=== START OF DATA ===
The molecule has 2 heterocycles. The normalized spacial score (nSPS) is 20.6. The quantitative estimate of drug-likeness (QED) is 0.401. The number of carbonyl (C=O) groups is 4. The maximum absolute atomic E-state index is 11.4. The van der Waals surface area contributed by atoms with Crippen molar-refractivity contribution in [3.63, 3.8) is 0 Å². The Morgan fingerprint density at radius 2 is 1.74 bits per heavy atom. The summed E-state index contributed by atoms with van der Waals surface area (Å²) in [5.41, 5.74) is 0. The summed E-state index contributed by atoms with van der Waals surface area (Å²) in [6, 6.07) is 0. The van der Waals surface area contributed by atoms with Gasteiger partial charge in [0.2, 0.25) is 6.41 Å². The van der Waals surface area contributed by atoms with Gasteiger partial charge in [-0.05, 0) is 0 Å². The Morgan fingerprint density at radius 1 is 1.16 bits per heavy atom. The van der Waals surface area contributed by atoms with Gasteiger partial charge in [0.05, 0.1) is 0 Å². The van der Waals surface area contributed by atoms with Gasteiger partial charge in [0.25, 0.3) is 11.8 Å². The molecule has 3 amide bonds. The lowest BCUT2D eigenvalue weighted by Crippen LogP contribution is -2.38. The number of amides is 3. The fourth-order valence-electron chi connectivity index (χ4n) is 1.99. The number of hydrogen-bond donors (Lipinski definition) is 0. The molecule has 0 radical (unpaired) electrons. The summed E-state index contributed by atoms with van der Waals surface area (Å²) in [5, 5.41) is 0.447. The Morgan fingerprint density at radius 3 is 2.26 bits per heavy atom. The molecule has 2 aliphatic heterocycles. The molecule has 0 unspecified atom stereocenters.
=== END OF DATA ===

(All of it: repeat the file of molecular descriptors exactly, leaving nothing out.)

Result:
The molecule has 2 heterocycles. The normalized spacial score (nSPS) is 20.6. The quantitative estimate of drug-likeness (QED) is 0.401. The number of carbonyl (C=O) groups is 4. The maximum absolute atomic E-state index is 11.4. The van der Waals surface area contributed by atoms with Crippen molar-refractivity contribution in [3.63, 3.8) is 0 Å². The Morgan fingerprint density at radius 2 is 1.74 bits per heavy atom. The summed E-state index contributed by atoms with van der Waals surface area (Å²) in [5.41, 5.74) is 0. The summed E-state index contributed by atoms with van der Waals surface area (Å²) in [6, 6.07) is 0. The van der Waals surface area contributed by atoms with Gasteiger partial charge in [0.2, 0.25) is 6.41 Å². The van der Waals surface area contributed by atoms with Gasteiger partial charge in [-0.05, 0) is 0 Å². The Morgan fingerprint density at radius 1 is 1.16 bits per heavy atom. The van der Waals surface area contributed by atoms with Gasteiger partial charge in [0.05, 0.1) is 0 Å². The van der Waals surface area contributed by atoms with Gasteiger partial charge in [0.25, 0.3) is 11.8 Å². The molecule has 3 amide bonds. The lowest BCUT2D eigenvalue weighted by Crippen LogP contribution is -2.38. The number of amides is 3. The fourth-order valence-electron chi connectivity index (χ4n) is 1.99. The number of hydrogen-bond donors (Lipinski definition) is 0. The molecule has 0 radical (unpaired) electrons. The summed E-state index contributed by atoms with van der Waals surface area (Å²) in [5, 5.41) is 0.447. The Morgan fingerprint density at radius 3 is 2.26 bits per heavy atom. The molecule has 2 aliphatic heterocycles. The molecule has 0 unspecified atom stereocenters.